Turkish society and the Turkish polity. In Turkey, where there is a strong state tradi-tion, all interest groups, including the military, try to impose on the entire citizenrytheir specific understandings of modernity, social identities, and political authority.The controversy over secularism is most evident in the educational system. Becauseschools engage a captive audience, carry the weight of official approval, and imposespecific interpretations on key social issues, they are widely perceived as definingnational experience for schoolchildren. It is this systematic intervention into children’ssubjectivities that has spurred the military to participate actively in shaping the curric-ulum at the same time that it attempts to forge a consensual understanding of stateand society.
After all, as the sociologist Charles Tilly has pointed out, a major activityof a state is war-making, but conscription alone does not create soldiers who arewilling to sacrifice themselves for the state.
By examining in detail the curriculum in the secular primary school, I will showhow neither religious nor martial ideals can be understood as centuries-old traditionsand customs; rather, they are constantly reworked within the social, political, andcultural transformations of the country. Since the 1970s and even more so after the1980 coup, the military leaders have most often associated themselves with the right-of-center political spectrum—most notably, the religious sponsors of the “Turkish–Islamic Synthesis” (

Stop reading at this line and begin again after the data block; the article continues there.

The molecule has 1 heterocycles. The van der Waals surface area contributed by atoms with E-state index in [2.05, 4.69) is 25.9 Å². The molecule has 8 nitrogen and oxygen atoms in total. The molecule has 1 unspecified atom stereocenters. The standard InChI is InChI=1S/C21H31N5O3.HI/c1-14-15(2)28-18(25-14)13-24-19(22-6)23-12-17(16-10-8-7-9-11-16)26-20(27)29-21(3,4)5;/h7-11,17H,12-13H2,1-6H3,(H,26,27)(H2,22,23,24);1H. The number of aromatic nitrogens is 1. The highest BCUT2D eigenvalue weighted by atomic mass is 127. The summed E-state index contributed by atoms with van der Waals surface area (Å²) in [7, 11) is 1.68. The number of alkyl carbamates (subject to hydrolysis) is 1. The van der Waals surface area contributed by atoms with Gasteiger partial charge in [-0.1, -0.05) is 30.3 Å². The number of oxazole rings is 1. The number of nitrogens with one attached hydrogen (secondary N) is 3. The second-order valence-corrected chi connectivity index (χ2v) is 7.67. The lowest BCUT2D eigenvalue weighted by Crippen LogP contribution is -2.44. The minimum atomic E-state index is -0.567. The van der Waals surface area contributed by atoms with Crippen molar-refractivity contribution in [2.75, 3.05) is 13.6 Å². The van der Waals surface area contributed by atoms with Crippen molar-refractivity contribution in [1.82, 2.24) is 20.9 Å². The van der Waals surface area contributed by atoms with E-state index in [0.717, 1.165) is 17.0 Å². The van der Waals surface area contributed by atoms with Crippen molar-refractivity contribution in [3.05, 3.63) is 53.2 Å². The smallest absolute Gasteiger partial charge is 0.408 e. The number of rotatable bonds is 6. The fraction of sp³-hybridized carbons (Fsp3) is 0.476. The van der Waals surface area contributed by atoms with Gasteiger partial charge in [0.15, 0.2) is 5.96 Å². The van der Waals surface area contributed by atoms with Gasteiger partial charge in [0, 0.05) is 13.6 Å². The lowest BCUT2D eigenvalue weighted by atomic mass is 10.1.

Tu¨ rk I ˙slam Sentezi
) ideology. As a result of this alliance, thecountry’s military leadership overtly approved of greater religious instruction in thesecular-track school system. Moreover, together with the right-of-center political par-ties, these military leaders disseminated, through reworked textbooks and pedagogicaldirectives, earlier myths and images to emphasize a particularly visceral collectiverepresentation—“the Turkish soldier, defender of the Muslim faith.” In effect, throughthe new curriculum they appear to have reinstituted the pre-Republican duality of state and faith—the
—as a viable mechanism for political consensus.Yet, other factors show that this is not the case. The consensus over the religiousorientation of the country’s schools does not extend to the shaping of the nationalelite. The highly prestigious military academies, whose graduates have become leadersin the country’s military, financial, and political domains, refuse to admit graduatesof religious-track schools. The admissions criteria of these academies have provokedacrimonious debates about secularism and the role of the military in fashioning thecountry’s political culture and educational policies. My argument here is based bothon written “ministerial” sources (textbooks, programs, circulars) and on data I col-lected during the course of two years of ethnographic research in the school systemof a small town in southern Turkey I will call Yayla, where I conducted fieldwork between 1989 and 1991. My study on the politics of national education shows thatreligious and martial virtues are historically constituted through the school systemand its curriculum. It also highlights the uneasy, complex relationship between thereligious public and the military.
A MASTER NARRATIVE: A NATION OF SOLDIERS
Studies about the pedagogical roles of the Turkish armed forces have confined their scope to how the military teaches literacy and “modern” practices to conscripted sol-diers.
Not enough attention, however, has been given to the various ways in which